(Bloomberg Opinion) -- It’s the end of an era at General Electric Co.
The industrial giant that evolved out of the invention of the modern lightbulb agreed on Wednesday to finally sell the remaining vestiges of its lighting business to smart-home company Savant Systems Inc. Terms weren’t disclosed, but the Wall Street Journal reported a price tag of $250 million, which seems like a decent valuation for a business that had become such a small part of GE’s overall enterprise.
The symbolism is rich. After all, GE traces its roots back to Thomas Edison, the inventor of the modern lightbulb, and just celebrated the 128th anniversary of the founding merger of Edison General Electric Co. with Thomson-Houston Electric Co. The fingerprints of Edison’s legacy will linger: The lightbulb gave way to the X-ray machine, which GE still sells through its health-care unit, and early versions of the light bulb used carbon filaments, a permutation of which are now used in jet-engine parts made by the company’s aviation unit. And yet, selling the light-bulb business marks another historic break with GE’s past, much like the divestiture of its appliances division to China’s Haier Group in 2016 and its hard crash out of the Dow Jones Industrial Average in 2018. Like Haier, Savant has struck a long-term licensing agreement to continue branding the bulbs with the GE name. GE will live on as a household name, but as a shell of its former self.
The lighting sale has been a long time coming. And while the nostalgic side of me may feel a little sad to see GE officially drop out of the consumer landscape, it’s a step forward for CEO Larry Culp’s turnaround efforts. GE considered divesting the division that housed the lighting operations amid the financial crisis of 2008; this more recent sales effort goes back to at least 2016. Jeff Immelt was still CEO back then. His successor, John Flannery, also included lighting in the list of assets he would try to sell as he dug GE out of a cash-flow hole caused by challenges in its gas turbine business. But it was Culp who officially inked a deal to sell the commercial part of the lighting operations to private equity firm American Industrial Partners in late 2018, and he’s the one who’s finally found a buyer for the residential lightbulb business. This asset sale isn’t going make or break the company, but every bit helps as the coronavirus pandemic hobbles GE’s crown jewel aviation unit and deepens its cash crunch. It’s downright impressive that Culp was able to get a deal done at all in the middle of a pandemic. That may be a big reason why GE shares were up more than 9% at one point Wednesday morning after the news. There’s no way to sugarcoat the challenges facing the aviation unit right now. While GE’s fleet of engines is younger than many peers and focuses mostly on the narrow-body jets that are likely to come back into service first as air travel starts to slowly pick up again, a wave of retirements for more maintenance-heavy, older models will still hurt and risks creating a glut of spare parts. It remains unclear why GE’s aviation unit fared so much worse in the first quarter than rival engine maker Pratt & Whitney and other aerospace suppliers. But the lighting sale is a sign that Culp isn’t giving up on turning GE around and adapting the company to its current reality.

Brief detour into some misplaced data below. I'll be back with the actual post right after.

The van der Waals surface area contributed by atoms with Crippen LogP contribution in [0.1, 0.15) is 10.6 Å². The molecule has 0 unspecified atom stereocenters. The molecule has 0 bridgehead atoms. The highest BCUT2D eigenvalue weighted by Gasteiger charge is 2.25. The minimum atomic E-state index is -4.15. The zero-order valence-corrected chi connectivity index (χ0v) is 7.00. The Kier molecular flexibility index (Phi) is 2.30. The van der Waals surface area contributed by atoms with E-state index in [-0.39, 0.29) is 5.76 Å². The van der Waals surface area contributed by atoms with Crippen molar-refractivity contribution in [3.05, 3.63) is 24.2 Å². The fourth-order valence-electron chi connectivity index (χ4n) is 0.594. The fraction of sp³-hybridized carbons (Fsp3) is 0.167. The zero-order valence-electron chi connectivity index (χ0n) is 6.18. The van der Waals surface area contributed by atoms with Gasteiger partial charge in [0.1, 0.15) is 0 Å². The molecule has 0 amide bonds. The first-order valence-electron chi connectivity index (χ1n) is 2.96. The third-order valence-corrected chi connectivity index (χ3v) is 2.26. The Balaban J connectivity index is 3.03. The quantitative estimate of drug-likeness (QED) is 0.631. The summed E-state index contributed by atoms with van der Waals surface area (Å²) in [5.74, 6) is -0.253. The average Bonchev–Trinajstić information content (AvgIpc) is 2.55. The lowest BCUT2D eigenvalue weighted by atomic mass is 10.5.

This column does not necessarily reflect the opinion of the editorial board or Bloomberg LP and its owners.
Brooke Sutherland is a Bloomberg Opinion columnist covering deals and industrial companies. She previously wrote an M&A column for Bloomberg News.
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